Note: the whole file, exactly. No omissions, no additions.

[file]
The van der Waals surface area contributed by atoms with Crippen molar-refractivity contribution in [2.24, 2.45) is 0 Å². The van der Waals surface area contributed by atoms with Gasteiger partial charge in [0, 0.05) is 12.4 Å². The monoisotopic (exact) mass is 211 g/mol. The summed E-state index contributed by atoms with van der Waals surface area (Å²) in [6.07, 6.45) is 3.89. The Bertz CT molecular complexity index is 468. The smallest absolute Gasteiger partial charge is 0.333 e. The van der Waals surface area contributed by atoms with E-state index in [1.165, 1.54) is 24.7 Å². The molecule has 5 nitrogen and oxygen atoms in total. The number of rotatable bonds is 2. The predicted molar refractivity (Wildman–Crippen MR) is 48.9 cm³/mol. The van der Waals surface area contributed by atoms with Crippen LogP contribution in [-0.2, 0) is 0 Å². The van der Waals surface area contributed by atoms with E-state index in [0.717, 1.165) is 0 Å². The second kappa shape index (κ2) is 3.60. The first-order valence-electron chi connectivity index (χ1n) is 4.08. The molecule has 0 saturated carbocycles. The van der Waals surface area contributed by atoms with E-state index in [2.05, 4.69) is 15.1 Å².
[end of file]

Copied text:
The van der Waals surface area contributed by atoms with Crippen molar-refractivity contribution in [2.24, 2.45) is 0 Å². The van der Waals surface area contributed by atoms with Gasteiger partial charge in [0, 0.05) is 12.4 Å². The monoisotopic (exact) mass is 211 g/mol. The summed E-state index contributed by atoms with van der Waals surface area (Å²) in [6.07, 6.45) is 3.89. The Bertz CT molecular complexity index is 468. The smallest absolute Gasteiger partial charge is 0.333 e. The van der Waals surface area contributed by atoms with E-state index in [1.165, 1.54) is 24.7 Å². The molecule has 5 nitrogen and oxygen atoms in total. The number of rotatable bonds is 2. The predicted molar refractivity (Wildman–Crippen MR) is 48.9 cm³/mol. The van der Waals surface area contributed by atoms with Crippen LogP contribution in [-0.2, 0) is 0 Å². The van der Waals surface area contributed by atoms with E-state index in [0.717, 1.165) is 0 Å². The second kappa shape index (κ2) is 3.60. The first-order valence-electron chi connectivity index (χ1n) is 4.08. The molecule has 0 saturated carbocycles. The van der Waals surface area contributed by atoms with E-state index in [2.05, 4.69) is 15.1 Å².